doctrine: knowing who i’m walking with

i’ve been hearing this song on some of the local Christian radio stations lately (now, before any of you leave because I used the words “Christian” and “radio” in the same sentence, hear me out), and I can’t help but smile every time i hear its opening lyrics:

“He became sin, who knew no sin
That we might become
His righteousness”

that is the good news. it’s so simply stated, so unadulterated. and it makes me thirst for more of Him every time i hear it.

i just want to follow Jesus

it seems like i’ve heard the above statement said more and more recently. or some variation of it. you probably have too. and i have to say, i can totally side with it. keep your programs. keep your rules. and give me Jesus.

i’ll be one of the first to say that all too often, as believers, we tend to put too much focus on things (rules, traditions, programs, etc) as opposed to putting our focus on Him. rather than drawing people in to a relationship with Him. most people need less things in their lives (by that i mean fewer places to be, fewer obligations to fulfill, etc), not more.

so often i fear we (as a church) are just being the pharisees to a whole new generation. and i shudder at that thought.

some in the church are moving away from long-held doctrines in an effort to draw more people near to Jesus. to focus more on Him, and less on things. and i can’t say that i blame them.

but, when i am honest with myself, i realize i have a problem with that “i just want to follow Jesus” mentality.

the reason for my love

i think one of the things that i appreciate so much about the lyrics i quoted above is that it reminds me of the Lord i worship. truly, it’s the gospel in a nutshell. it describes the reason for my love for Him.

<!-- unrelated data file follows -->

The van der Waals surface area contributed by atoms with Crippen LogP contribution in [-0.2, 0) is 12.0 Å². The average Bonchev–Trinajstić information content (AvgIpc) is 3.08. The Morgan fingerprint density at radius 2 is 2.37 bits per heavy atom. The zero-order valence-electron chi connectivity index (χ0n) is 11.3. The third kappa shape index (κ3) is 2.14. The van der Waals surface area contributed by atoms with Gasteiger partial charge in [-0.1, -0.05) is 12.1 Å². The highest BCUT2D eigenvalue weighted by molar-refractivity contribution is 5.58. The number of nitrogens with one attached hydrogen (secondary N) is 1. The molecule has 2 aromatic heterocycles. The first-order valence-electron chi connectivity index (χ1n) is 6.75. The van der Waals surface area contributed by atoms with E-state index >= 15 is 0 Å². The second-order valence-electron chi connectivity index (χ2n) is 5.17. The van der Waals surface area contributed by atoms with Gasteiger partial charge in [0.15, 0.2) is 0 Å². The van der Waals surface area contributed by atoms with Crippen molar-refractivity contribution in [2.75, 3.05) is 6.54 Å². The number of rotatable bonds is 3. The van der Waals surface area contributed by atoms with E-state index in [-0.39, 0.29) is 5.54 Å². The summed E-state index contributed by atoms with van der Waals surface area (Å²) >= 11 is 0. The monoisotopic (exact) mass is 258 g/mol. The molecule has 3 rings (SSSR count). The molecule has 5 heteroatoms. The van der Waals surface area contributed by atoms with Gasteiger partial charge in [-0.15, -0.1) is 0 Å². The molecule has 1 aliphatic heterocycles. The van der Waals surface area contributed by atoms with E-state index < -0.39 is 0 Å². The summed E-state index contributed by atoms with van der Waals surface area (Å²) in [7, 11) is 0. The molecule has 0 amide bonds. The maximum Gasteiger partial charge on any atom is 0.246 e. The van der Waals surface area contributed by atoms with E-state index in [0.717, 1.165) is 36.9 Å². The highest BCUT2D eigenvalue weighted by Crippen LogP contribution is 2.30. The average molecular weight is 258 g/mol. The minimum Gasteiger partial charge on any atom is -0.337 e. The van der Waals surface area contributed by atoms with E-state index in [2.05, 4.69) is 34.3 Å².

now, if i were to just go around telling people how much i love my wife all the time, without being able to explain why i love her, i’d have a problem. sooner or later, people are going to want to know just what makes her so special, they’re going to ask why i love her so much that i feel as though i need to bother them with this fact. and if all i give them is a ‘because she’s great’ response, they’re going to question my relationship with her. and rightly so.

when asked, i should be able to give good reason for this deep-rooted love for my wife. i should be able to explain that it’s her beautiful smile that brightens my darkest days. that she has a heart bigger than anyone i’ve ever met, and that the love she shows for others serves as a daily role model for how i want to live my life. that lying beside her is the comfort i long for most when times are tough. that the best part of my day is when all is quiet, and we are together, left alone to our thoughts.

these are the kind of things i should be able to say to someone who asks about my so called love for my wife. and they’re the kind of responses that only come through a personal, intimate relationship with her.